Why Does a Contact Lens Prescription Expire?

Do you need to buy more lenses, but your contact lens prescription has expired? Your eyes may feel fine, and your contacts may even seem to be working well. So, should you have to pay for a new prescription if your vision hasn't changed? Why do contact lens prescriptions expire?

It's true—when your contact lens prescription expires, you'll have to make an appointment with your optometrist in order to obtain an updated one. You won't be able to buy more contact lenses until you do, even if you buy them online. If an online contact lens retailer is selling you contact lenses without a valid prescription, they are doing so illegally and it is recommended that you stop doing business with them to avoid potential legal problems.

Contact lenses
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Contact Lenses Are Regulated by the FDA

Contact lens prescriptions expire for the same reasons that medical prescriptions expire. Any time you are using a medical product, you should follow up with your healthcare provider at least once per year to identify possible complications. The FDA considers contact lenses medical devices. In 2004, a law was passed that set the expiration date of contact lens prescriptions at one year, or the minimum required by state law, whichever is greater.

Your Eyes and Vision Seem Perfect But That May Not Actually Be the Case

Remember that a contact lens is a foreign body placed into your eye. It lies on top of the cornea—the clear, dome-like structure on the front part of your eye. Contact lenses interact with the inner tissue lining of the eye, called the conjunctiva, underneath your eyelids. They also interact with your tears. We are lucky to live in a modern world where a device such as a soft contact lens is so easily obtained and can deliver near perfect vision. We sometimes forget that a contact lens is bio-compatible with living cells, but is still a man-made piece of plastic. A very advanced piece of plastic mind you, but still a foreign body in the eye.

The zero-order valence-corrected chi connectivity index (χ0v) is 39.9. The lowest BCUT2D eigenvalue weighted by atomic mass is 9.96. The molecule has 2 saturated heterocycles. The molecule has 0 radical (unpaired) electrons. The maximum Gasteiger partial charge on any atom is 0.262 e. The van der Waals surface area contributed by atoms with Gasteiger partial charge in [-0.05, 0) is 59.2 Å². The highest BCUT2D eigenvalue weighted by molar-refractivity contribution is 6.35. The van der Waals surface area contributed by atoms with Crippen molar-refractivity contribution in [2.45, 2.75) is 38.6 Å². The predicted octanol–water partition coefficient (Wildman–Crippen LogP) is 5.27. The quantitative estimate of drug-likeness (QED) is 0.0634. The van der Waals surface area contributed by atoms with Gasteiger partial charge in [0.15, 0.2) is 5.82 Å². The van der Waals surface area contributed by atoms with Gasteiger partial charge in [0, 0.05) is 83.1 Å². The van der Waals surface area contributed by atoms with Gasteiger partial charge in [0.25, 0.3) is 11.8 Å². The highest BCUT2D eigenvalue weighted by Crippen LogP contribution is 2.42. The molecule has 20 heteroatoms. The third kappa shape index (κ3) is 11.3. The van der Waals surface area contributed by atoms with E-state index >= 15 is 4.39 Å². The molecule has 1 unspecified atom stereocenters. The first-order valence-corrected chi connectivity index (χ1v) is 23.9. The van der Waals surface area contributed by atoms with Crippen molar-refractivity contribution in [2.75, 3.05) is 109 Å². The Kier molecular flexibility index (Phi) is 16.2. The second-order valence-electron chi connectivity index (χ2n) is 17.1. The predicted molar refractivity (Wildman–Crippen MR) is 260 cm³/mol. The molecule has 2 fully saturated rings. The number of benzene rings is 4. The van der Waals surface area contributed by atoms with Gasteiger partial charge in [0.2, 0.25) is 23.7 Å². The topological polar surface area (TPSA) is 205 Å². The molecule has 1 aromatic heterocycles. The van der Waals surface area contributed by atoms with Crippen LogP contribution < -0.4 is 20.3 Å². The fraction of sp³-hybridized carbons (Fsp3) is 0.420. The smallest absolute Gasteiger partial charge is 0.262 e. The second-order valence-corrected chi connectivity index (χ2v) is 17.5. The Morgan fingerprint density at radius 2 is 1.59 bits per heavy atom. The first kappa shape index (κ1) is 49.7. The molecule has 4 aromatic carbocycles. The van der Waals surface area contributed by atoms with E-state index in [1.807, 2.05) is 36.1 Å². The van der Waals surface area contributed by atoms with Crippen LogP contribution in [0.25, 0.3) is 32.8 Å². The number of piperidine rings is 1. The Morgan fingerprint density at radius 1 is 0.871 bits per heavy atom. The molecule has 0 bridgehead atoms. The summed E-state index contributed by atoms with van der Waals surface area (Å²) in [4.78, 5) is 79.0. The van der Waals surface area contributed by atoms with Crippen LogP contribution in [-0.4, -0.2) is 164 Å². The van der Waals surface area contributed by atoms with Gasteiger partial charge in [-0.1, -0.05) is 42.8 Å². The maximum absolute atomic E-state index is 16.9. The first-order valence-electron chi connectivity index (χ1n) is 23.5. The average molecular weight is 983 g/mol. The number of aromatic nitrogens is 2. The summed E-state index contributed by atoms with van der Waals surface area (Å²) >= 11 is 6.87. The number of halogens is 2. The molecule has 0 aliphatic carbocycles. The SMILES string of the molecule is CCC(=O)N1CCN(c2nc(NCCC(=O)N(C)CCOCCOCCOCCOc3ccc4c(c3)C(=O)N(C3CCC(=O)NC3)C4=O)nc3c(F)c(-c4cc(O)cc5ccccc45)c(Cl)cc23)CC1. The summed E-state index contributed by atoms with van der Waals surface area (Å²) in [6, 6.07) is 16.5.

Over-Wearing Contact Lenses Can Lead to Negative Consequences

While the cornea provides most of the refractive power of the eye, it is made of living, breathing cells. Metabolic processes occur every day in the cornea, just as in the rest of your body. Debris and waste material from the cells in the cornea are excreted. This material can sometimes build up unnecessarily underneath a tight-fitting contact lens, creating a toxic environment for your cornea.

Over-wearing contact lenses can lead to lactic acid build-up within the cornea, resulting in swelling. When swelling occurs, the cells in the cornea may spread apart. Bacteria and viruses can more easily enter these potential spaces in the cornea, possibly creating infection and scarring. Over-wearing contact lenses can also lead to oxygen deprivation; new blood vessels will begin to grow into the cornea to try to feed it the oxygen it needs.

What You Should Know

It's important that you have an eye doctor at least view your cornea once a year to make sure that your lenses are not causing problems and that your prescription is accurate for your current needs. The next time you reluctantly schedule a contact lens check, remind yourself that you are protecting your vision by maintaining the health of your eyes and enjoying the very best vision you can.

2 Sources
Verywell Health uses only high-quality sources, including peer-reviewed studies, to support the facts within our articles. Read our editorial process to learn more about how we fact-check and keep our content accurate, reliable, and trustworthy.
  1. Federal Registrer. Contact Lens Rule.

  2. Leung BK, Bonanno JA, Radke CJ. Oxygen-deficient metabolism and corneal edemaProg Retin Eye Res. 2011;30(6):471–492. doi:10.1016/j.preteyeres.2011.07.001

Additional Reading

By Troy Bedinghaus, OD
Troy L. Bedinghaus, OD, board-certified optometric physician, owns Lakewood Family Eye Care in Florida. He is an active member of the American Optometric Association.